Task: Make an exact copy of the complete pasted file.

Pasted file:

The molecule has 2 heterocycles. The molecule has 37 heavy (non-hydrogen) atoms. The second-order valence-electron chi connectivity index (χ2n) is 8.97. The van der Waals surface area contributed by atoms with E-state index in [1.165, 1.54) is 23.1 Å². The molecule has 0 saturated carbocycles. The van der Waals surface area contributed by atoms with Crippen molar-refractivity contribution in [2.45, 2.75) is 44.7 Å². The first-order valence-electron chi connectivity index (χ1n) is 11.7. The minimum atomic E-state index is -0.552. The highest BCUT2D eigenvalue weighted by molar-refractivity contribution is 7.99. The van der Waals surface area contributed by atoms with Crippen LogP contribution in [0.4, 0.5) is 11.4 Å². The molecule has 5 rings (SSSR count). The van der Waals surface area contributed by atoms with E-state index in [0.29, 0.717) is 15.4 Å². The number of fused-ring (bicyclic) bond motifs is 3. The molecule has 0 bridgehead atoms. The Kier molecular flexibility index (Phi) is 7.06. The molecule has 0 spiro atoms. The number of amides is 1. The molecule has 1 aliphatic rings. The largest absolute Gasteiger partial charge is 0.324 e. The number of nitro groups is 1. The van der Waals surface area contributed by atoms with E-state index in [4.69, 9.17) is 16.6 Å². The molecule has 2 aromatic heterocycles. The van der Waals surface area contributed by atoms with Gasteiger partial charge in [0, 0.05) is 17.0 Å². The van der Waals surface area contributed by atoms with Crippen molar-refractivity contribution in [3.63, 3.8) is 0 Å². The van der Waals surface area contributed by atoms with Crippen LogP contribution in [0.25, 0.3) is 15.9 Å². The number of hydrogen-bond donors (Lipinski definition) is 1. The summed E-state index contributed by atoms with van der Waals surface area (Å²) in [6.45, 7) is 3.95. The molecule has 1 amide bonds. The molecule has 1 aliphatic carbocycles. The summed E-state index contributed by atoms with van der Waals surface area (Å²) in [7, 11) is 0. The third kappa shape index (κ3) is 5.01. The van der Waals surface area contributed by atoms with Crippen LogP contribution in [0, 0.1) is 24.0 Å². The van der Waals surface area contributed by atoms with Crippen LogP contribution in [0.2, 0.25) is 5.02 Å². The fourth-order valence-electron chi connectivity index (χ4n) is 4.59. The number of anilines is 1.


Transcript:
The molecule has 2 heterocycles. The molecule has 37 heavy (non-hydrogen) atoms. The second-order valence-electron chi connectivity index (χ2n) is 8.97. The van der Waals surface area contributed by atoms with E-state index in [1.165, 1.54) is 23.1 Å². The molecule has 0 saturated carbocycles. The van der Waals surface area contributed by atoms with Crippen molar-refractivity contribution in [2.45, 2.75) is 44.7 Å². The first-order valence-electron chi connectivity index (χ1n) is 11.7. The minimum atomic E-state index is -0.552. The highest BCUT2D eigenvalue weighted by molar-refractivity contribution is 7.99. The van der Waals surface area contributed by atoms with Crippen LogP contribution in [0.4, 0.5) is 11.4 Å². The molecule has 5 rings (SSSR count). The van der Waals surface area contributed by atoms with E-state index in [0.29, 0.717) is 15.4 Å². The number of fused-ring (bicyclic) bond motifs is 3. The molecule has 0 bridgehead atoms. The Kier molecular flexibility index (Phi) is 7.06. The molecule has 0 spiro atoms. The number of amides is 1. The molecule has 1 aliphatic rings. The largest absolute Gasteiger partial charge is 0.324 e. The number of nitro groups is 1. The van der Waals surface area contributed by atoms with E-state index in [4.69, 9.17) is 16.6 Å². The molecule has 2 aromatic heterocycles. The van der Waals surface area contributed by atoms with Gasteiger partial charge in [0, 0.05) is 17.0 Å². The van der Waals surface area contributed by atoms with Crippen molar-refractivity contribution in [3.63, 3.8) is 0 Å². The van der Waals surface area contributed by atoms with Crippen LogP contribution in [0.25, 0.3) is 15.9 Å². The number of hydrogen-bond donors (Lipinski definition) is 1. The summed E-state index contributed by atoms with van der Waals surface area (Å²) in [6.45, 7) is 3.95. The molecule has 1 amide bonds. The molecule has 1 aliphatic carbocycles. The summed E-state index contributed by atoms with van der Waals surface area (Å²) in [7, 11) is 0. The third kappa shape index (κ3) is 5.01. The van der Waals surface area contributed by atoms with Crippen LogP contribution in [0, 0.1) is 24.0 Å². The van der Waals surface area contributed by atoms with Crippen LogP contribution in [0.2, 0.25) is 5.02 Å². The fourth-order valence-electron chi connectivity index (χ4n) is 4.59. The number of anilines is 1.